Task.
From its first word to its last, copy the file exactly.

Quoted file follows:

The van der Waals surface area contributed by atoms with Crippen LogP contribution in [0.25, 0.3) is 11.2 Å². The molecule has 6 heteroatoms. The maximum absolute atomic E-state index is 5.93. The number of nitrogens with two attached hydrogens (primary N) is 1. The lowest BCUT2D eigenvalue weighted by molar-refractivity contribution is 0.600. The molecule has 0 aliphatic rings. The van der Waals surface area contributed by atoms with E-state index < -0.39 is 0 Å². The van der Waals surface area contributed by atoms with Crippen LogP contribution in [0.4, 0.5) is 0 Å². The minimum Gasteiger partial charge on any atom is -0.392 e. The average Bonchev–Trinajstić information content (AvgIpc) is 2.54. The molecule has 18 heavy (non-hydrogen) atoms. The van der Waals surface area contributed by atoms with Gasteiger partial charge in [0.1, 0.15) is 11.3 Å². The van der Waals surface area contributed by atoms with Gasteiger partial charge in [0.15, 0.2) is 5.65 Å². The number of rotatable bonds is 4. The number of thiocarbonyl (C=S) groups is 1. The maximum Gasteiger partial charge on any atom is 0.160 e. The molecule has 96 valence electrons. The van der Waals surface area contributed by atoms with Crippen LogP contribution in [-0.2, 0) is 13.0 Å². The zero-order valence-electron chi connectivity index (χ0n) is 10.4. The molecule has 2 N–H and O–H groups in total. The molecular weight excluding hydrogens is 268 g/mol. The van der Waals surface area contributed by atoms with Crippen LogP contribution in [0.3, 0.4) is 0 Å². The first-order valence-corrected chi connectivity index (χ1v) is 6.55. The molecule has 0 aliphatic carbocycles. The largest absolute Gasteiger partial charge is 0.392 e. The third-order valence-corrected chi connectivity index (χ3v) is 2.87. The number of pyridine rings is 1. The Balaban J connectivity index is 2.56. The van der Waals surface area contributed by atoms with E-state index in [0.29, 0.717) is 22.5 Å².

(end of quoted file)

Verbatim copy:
The van der Waals surface area contributed by atoms with Crippen LogP contribution in [0.25, 0.3) is 11.2 Å². The molecule has 6 heteroatoms. The maximum absolute atomic E-state index is 5.93. The number of nitrogens with two attached hydrogens (primary N) is 1. The lowest BCUT2D eigenvalue weighted by molar-refractivity contribution is 0.600. The molecule has 0 aliphatic rings. The van der Waals surface area contributed by atoms with E-state index < -0.39 is 0 Å². The van der Waals surface area contributed by atoms with Crippen LogP contribution in [0.4, 0.5) is 0 Å². The minimum Gasteiger partial charge on any atom is -0.392 e. The average Bonchev–Trinajstić information content (AvgIpc) is 2.54. The molecule has 18 heavy (non-hydrogen) atoms. The van der Waals surface area contributed by atoms with Gasteiger partial charge in [0.1, 0.15) is 11.3 Å². The van der Waals surface area contributed by atoms with Gasteiger partial charge in [0.15, 0.2) is 5.65 Å². The number of rotatable bonds is 4. The number of thiocarbonyl (C=S) groups is 1. The maximum Gasteiger partial charge on any atom is 0.160 e. The molecule has 96 valence electrons. The van der Waals surface area contributed by atoms with Crippen LogP contribution in [-0.2, 0) is 13.0 Å². The zero-order valence-electron chi connectivity index (χ0n) is 10.4. The molecule has 2 N–H and O–H groups in total. The molecular weight excluding hydrogens is 268 g/mol. The van der Waals surface area contributed by atoms with Crippen LogP contribution in [0.3, 0.4) is 0 Å². The first-order valence-corrected chi connectivity index (χ1v) is 6.55. The molecule has 0 aliphatic carbocycles. The largest absolute Gasteiger partial charge is 0.392 e. The third-order valence-corrected chi connectivity index (χ3v) is 2.87. The number of pyridine rings is 1. The Balaban J connectivity index is 2.56. The van der Waals surface area contributed by atoms with E-state index in [0.29, 0.717) is 22.5 Å².